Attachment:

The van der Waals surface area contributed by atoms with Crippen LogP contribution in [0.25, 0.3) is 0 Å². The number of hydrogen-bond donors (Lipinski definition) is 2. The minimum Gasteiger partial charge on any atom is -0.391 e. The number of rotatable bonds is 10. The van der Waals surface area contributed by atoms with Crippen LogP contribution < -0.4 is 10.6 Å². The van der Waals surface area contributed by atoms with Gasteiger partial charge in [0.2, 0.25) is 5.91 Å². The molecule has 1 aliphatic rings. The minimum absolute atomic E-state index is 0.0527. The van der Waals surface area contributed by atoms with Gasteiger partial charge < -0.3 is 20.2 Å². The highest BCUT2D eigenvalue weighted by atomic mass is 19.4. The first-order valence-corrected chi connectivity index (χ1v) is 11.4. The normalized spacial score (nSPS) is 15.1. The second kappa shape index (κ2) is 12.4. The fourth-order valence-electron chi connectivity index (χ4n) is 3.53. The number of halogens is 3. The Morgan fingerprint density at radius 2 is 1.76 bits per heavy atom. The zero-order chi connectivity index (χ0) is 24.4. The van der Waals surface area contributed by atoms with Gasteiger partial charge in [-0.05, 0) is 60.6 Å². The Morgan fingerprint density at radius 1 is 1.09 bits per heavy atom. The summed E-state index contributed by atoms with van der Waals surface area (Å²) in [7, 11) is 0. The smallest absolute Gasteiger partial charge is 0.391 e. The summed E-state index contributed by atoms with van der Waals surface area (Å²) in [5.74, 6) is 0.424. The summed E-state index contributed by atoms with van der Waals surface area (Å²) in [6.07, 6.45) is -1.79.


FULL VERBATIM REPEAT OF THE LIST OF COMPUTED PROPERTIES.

The van der Waals surface area contributed by atoms with Crippen LogP contribution in [0.25, 0.3) is 0 Å². The number of hydrogen-bond donors (Lipinski definition) is 2. The minimum Gasteiger partial charge on any atom is -0.391 e. The number of rotatable bonds is 10. The van der Waals surface area contributed by atoms with Crippen LogP contribution < -0.4 is 10.6 Å². The van der Waals surface area contributed by atoms with Gasteiger partial charge in [0.2, 0.25) is 5.91 Å². The molecule has 1 aliphatic rings. The minimum absolute atomic E-state index is 0.0527. The van der Waals surface area contributed by atoms with Gasteiger partial charge < -0.3 is 20.2 Å². The highest BCUT2D eigenvalue weighted by atomic mass is 19.4. The first-order valence-corrected chi connectivity index (χ1v) is 11.4. The normalized spacial score (nSPS) is 15.1. The second kappa shape index (κ2) is 12.4. The fourth-order valence-electron chi connectivity index (χ4n) is 3.53. The number of halogens is 3. The Morgan fingerprint density at radius 2 is 1.76 bits per heavy atom. The zero-order chi connectivity index (χ0) is 24.4. The van der Waals surface area contributed by atoms with Gasteiger partial charge in [-0.05, 0) is 60.6 Å². The Morgan fingerprint density at radius 1 is 1.09 bits per heavy atom. The summed E-state index contributed by atoms with van der Waals surface area (Å²) in [7, 11) is 0. The smallest absolute Gasteiger partial charge is 0.391 e. The summed E-state index contributed by atoms with van der Waals surface area (Å²) in [5.74, 6) is 0.424. The summed E-state index contributed by atoms with van der Waals surface area (Å²) in [6.07, 6.45) is -1.79.